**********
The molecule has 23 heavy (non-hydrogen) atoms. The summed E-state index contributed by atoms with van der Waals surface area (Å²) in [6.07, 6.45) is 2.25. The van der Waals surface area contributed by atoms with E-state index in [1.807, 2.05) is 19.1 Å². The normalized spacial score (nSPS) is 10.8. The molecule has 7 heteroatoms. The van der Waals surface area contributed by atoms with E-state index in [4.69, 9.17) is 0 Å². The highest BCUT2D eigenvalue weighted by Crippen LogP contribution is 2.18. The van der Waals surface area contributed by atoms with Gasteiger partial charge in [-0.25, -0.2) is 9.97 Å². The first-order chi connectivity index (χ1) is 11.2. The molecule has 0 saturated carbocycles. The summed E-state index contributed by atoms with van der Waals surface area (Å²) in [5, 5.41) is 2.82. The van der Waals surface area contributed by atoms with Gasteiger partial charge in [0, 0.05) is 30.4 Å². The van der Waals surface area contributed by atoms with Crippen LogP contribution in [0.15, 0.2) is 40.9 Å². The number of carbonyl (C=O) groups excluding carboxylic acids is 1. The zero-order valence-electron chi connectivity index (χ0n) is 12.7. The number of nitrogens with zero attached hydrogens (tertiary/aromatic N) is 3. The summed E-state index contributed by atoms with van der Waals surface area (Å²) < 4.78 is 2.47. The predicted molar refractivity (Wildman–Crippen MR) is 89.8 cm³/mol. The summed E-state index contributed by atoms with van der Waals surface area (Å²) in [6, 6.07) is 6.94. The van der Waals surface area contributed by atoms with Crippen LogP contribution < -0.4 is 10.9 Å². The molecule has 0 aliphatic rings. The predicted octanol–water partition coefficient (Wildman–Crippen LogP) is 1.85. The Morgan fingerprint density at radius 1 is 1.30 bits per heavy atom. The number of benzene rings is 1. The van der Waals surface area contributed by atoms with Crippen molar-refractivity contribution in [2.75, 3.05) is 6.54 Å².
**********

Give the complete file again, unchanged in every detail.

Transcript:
The molecule has 23 heavy (non-hydrogen) atoms. The summed E-state index contributed by atoms with van der Waals surface area (Å²) in [6.07, 6.45) is 2.25. The van der Waals surface area contributed by atoms with E-state index in [1.807, 2.05) is 19.1 Å². The normalized spacial score (nSPS) is 10.8. The molecule has 7 heteroatoms. The van der Waals surface area contributed by atoms with E-state index in [4.69, 9.17) is 0 Å². The highest BCUT2D eigenvalue weighted by Crippen LogP contribution is 2.18. The van der Waals surface area contributed by atoms with Gasteiger partial charge in [-0.25, -0.2) is 9.97 Å². The first-order chi connectivity index (χ1) is 11.2. The molecule has 0 saturated carbocycles. The summed E-state index contributed by atoms with van der Waals surface area (Å²) in [5, 5.41) is 2.82. The van der Waals surface area contributed by atoms with Gasteiger partial charge in [0, 0.05) is 30.4 Å². The van der Waals surface area contributed by atoms with Crippen LogP contribution in [0.15, 0.2) is 40.9 Å². The number of carbonyl (C=O) groups excluding carboxylic acids is 1. The zero-order valence-electron chi connectivity index (χ0n) is 12.7. The number of nitrogens with zero attached hydrogens (tertiary/aromatic N) is 3. The summed E-state index contributed by atoms with van der Waals surface area (Å²) < 4.78 is 2.47. The predicted molar refractivity (Wildman–Crippen MR) is 89.8 cm³/mol. The summed E-state index contributed by atoms with van der Waals surface area (Å²) in [6, 6.07) is 6.94. The van der Waals surface area contributed by atoms with Crippen LogP contribution < -0.4 is 10.9 Å². The molecule has 0 aliphatic rings. The predicted octanol–water partition coefficient (Wildman–Crippen LogP) is 1.85. The Morgan fingerprint density at radius 1 is 1.30 bits per heavy atom. The number of benzene rings is 1. The van der Waals surface area contributed by atoms with Crippen molar-refractivity contribution in [2.75, 3.05) is 6.54 Å².